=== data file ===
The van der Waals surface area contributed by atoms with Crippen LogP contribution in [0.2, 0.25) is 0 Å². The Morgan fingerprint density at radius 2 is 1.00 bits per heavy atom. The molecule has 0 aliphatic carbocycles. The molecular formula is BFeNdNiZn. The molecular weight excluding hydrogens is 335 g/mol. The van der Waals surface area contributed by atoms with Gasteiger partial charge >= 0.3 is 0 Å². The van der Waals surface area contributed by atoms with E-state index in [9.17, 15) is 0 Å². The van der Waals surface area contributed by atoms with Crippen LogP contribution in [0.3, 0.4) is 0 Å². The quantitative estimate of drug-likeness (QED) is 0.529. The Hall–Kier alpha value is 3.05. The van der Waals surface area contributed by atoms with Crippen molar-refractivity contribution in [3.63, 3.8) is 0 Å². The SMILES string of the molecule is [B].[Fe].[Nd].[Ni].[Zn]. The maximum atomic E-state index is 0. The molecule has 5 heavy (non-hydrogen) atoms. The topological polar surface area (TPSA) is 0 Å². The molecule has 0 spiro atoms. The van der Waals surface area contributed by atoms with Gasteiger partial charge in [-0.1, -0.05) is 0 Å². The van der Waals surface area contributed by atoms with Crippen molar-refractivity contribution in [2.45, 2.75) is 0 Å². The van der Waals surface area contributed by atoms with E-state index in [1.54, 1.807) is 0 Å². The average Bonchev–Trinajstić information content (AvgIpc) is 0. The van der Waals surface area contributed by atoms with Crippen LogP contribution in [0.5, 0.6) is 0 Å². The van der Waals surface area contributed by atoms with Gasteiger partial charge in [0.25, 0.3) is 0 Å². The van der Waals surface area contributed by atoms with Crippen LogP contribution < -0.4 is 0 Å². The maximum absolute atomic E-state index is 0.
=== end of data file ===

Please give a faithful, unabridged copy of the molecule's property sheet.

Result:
The van der Waals surface area contributed by atoms with Crippen LogP contribution in [0.2, 0.25) is 0 Å². The Morgan fingerprint density at radius 2 is 1.00 bits per heavy atom. The molecule has 0 aliphatic carbocycles. The molecular formula is BFeNdNiZn. The molecular weight excluding hydrogens is 335 g/mol. The van der Waals surface area contributed by atoms with Gasteiger partial charge >= 0.3 is 0 Å². The van der Waals surface area contributed by atoms with E-state index in [9.17, 15) is 0 Å². The van der Waals surface area contributed by atoms with Crippen LogP contribution in [0.3, 0.4) is 0 Å². The quantitative estimate of drug-likeness (QED) is 0.529. The Hall–Kier alpha value is 3.05. The van der Waals surface area contributed by atoms with Crippen molar-refractivity contribution in [3.63, 3.8) is 0 Å². The SMILES string of the molecule is [B].[Fe].[Nd].[Ni].[Zn]. The maximum atomic E-state index is 0. The molecule has 5 heavy (non-hydrogen) atoms. The topological polar surface area (TPSA) is 0 Å². The molecule has 0 spiro atoms. The van der Waals surface area contributed by atoms with Gasteiger partial charge in [-0.1, -0.05) is 0 Å². The van der Waals surface area contributed by atoms with Crippen molar-refractivity contribution in [2.45, 2.75) is 0 Å². The van der Waals surface area contributed by atoms with E-state index in [1.54, 1.807) is 0 Å². The average Bonchev–Trinajstić information content (AvgIpc) is 0. The van der Waals surface area contributed by atoms with Crippen LogP contribution in [0.5, 0.6) is 0 Å². The van der Waals surface area contributed by atoms with Gasteiger partial charge in [0.25, 0.3) is 0 Å². The van der Waals surface area contributed by atoms with Crippen LogP contribution < -0.4 is 0 Å². The maximum absolute atomic E-state index is 0.